Communication Sciences and Disorders celebrates 60 years at UW-Stevens Point
Communication Sciences and Disorders program at UW-Stevens Point is celebrating 60 years of teaching, learning and serving the community.
“I am grateful for the faculty, staff and students who have made and currently make our department a center of excellence for learning, professional preparation and community engagement,” said program directory Julia Fischer, Ph.D. “Everyone in the department is excited to be part of the next 60 years working to advance the field of communication sciences and disorders.”
To take a deeper dive into the program’s history, visit
https://bit.ly/uwspcsdhistory for a detailed account of the first 50 years by the late Jerry Chappell.
The department was founded in 1962 and became the Department of Speech Pathology and Audiology in 1967. Pictured are faculty of the 1967-70 period (l-r): Ralph Leonard, Dennis Nash, La Rene Tufts, Don Aylesworth, Gerald Chappell, Gary Nix, Neil Lowell, Gerald Johnson, David Nelson, Thomas Wentland, Karen Carlson and Jack Curtis.
Our students and alumni are one of the strongest aspects of our program. They are some of the hardest working professionals in the country and are passionate about helping people.
When the College of Professional Studies Building open in 1971, around 25 graduate students shared two large equipped offices, a student-faculty lounge, several conference rooms, and a Clinical Media Center full of diagnostic and therapy materials (pictured: Jerry Chappell). Now, our program occupies the entire garden level of CPS, plus beyond the walls like Maggie Watson teaching a virtual class in 2020.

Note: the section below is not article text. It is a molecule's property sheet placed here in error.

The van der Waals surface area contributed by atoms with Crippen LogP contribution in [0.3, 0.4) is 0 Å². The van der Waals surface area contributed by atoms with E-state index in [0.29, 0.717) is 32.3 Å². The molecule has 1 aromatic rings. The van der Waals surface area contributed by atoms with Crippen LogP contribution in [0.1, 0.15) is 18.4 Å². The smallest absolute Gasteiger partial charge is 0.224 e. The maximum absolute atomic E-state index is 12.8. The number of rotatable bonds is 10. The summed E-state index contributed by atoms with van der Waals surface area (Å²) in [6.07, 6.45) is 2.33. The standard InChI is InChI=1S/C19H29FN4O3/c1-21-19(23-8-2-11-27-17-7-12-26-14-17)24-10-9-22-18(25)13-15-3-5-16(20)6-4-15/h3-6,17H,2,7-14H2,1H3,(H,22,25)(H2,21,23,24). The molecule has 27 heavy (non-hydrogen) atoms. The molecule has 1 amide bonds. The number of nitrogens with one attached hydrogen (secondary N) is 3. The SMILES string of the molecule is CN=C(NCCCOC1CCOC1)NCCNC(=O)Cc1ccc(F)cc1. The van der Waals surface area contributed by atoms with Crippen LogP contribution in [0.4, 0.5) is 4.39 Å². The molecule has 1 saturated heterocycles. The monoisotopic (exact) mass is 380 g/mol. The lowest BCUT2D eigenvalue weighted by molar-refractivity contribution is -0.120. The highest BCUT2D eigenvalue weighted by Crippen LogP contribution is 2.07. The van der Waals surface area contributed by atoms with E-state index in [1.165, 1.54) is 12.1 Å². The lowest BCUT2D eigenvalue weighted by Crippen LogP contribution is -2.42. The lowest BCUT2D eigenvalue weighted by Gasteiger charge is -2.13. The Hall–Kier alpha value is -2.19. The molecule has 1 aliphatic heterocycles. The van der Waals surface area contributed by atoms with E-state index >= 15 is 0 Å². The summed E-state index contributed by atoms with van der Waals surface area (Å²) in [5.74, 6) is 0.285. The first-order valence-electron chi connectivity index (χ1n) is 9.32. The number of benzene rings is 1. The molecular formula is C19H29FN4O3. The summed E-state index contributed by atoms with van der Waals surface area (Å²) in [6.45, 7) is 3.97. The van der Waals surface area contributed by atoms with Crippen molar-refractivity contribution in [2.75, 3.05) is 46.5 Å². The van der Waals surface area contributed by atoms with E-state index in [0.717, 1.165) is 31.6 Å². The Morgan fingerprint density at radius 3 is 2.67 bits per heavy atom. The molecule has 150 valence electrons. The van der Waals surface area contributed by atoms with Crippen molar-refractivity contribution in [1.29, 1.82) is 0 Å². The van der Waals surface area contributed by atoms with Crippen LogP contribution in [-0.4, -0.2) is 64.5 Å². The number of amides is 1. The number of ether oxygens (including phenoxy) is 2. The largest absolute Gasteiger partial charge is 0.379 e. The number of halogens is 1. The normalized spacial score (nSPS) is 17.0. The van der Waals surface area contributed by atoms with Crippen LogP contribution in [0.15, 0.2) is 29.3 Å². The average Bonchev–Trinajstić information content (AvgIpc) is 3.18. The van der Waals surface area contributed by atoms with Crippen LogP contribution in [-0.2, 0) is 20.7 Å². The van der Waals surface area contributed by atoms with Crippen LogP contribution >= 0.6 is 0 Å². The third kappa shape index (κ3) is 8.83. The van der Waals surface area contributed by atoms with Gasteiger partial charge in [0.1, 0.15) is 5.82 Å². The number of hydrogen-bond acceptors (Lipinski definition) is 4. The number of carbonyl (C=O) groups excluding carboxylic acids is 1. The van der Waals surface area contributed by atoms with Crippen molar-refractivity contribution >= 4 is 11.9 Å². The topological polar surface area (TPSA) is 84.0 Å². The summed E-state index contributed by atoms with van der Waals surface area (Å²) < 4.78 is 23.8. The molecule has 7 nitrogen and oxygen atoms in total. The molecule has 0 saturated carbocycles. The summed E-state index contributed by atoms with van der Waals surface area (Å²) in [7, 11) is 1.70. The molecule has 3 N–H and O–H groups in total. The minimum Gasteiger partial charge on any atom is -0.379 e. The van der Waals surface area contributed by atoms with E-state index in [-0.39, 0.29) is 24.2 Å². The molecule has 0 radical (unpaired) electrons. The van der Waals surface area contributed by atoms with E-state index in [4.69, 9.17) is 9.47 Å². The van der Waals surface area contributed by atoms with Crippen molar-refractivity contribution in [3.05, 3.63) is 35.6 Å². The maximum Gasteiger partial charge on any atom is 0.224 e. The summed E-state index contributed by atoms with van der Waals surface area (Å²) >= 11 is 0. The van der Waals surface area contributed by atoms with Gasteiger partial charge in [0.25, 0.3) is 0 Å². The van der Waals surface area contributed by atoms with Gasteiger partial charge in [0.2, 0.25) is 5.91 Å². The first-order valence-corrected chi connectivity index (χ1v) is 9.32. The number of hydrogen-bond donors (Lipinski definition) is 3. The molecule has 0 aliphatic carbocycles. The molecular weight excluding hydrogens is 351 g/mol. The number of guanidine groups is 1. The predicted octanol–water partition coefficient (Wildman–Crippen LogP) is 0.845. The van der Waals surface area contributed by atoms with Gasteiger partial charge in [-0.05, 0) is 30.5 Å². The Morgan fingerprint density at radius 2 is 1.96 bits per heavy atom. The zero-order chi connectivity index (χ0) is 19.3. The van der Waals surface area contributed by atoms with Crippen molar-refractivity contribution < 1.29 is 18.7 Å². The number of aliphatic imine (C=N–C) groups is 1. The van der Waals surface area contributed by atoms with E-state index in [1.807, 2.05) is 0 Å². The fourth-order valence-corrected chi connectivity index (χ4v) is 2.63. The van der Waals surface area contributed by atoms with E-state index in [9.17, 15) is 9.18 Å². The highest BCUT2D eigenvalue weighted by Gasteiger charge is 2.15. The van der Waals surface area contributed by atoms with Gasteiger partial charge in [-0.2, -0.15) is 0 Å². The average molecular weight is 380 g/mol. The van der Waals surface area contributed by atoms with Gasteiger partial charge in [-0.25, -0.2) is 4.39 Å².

Jerry Johnson (pictured) came to UW-Stevens Point in 1963 as leader of the speech pathology and audiology subdivision, and would later go on to head the School of Communicative Disorders from 1970-76. Under Johnson’s leadership, the program underwent major development with new faculty, majors and facilities. The speech pathology and audiology program nearly tripled, leading the program to become a major in addition to the establishment of the Speech and Hearing Science Clinic. Furthermore, in 1969 the first graduate degrees outside of education were awarded, thanks to Jerry Chappell’s successful coordination of the graduate studies program. The technology may have changed a bit over the years, but our service to the community continues to be one of our points of pride.
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